Journal of Failure Analysis and Prevention

, Volume 15, Issue 1, pp 74–81 | Cite as

Investigation of the Fatigue Cracking Leading to the Fatal Crash of a Replica Wright Flyer

  • Erik Mueller
  • James Cash
  • Edward Malinowski
Technical Article---Peer-Reviewed


On June 30, 2011, a replica of the original Wright Flyer was on a test flight manned by two experienced pilots. During what was to be a routine flight, the aircraft experienced a partial loss of thrust causing a spiraling descent into the ground. Examination of the wreckage revealed that the left propeller shaft had fractured around a weld, preventing the propeller from being driven by the engine. Following a failure analysis by the NTSB, fatigue cracks were found emanating from the welded areas of the propellers. These cracks led to separation of the propellers from the shafts, which led to loss of thrust of the aircraft.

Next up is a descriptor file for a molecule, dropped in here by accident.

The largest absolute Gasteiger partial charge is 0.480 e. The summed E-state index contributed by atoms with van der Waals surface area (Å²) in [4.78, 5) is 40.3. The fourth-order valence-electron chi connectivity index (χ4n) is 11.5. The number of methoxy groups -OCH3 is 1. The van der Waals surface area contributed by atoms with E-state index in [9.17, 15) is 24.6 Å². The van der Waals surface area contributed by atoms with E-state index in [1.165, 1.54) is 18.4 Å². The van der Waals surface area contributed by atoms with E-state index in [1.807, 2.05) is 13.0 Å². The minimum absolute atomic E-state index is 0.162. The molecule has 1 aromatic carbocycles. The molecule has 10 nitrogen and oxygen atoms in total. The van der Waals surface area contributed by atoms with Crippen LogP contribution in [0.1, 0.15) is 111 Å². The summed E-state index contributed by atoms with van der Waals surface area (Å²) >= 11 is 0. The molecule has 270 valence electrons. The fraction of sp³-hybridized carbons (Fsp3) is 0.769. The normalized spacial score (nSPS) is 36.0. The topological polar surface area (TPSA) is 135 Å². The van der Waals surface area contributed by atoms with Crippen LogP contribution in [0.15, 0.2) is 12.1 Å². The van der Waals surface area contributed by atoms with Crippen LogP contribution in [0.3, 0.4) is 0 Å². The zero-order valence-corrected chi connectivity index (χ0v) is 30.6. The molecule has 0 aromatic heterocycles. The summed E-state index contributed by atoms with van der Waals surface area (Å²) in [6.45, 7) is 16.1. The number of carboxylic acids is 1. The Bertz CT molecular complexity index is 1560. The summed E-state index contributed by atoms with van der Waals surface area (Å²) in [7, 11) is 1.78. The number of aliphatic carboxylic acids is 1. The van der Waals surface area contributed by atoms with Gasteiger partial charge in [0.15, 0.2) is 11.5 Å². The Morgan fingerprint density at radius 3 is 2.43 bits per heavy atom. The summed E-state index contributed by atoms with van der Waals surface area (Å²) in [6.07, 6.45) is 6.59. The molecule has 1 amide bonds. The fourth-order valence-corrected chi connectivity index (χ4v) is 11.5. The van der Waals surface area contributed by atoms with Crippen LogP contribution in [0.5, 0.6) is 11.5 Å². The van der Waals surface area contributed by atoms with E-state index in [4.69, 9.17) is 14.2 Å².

Weld Failure analysis Fatigue cracking 



In accordance with Title 5 Code of Federal Regulations §2635.807(b) (2), the views expressed in this article do not necessarily represent the views of the National Transportation Safety Board or the United States.


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Copyright information

© ASM International 2014

Authors and Affiliations

  1. 1.Materials Laboratory DivisionNTSBWashingtonUSA
  2. 2.Recorders DivisionNTSBWashingtonUSA
  3. 3.NTSB-Central Regional OfficeDenverUSA

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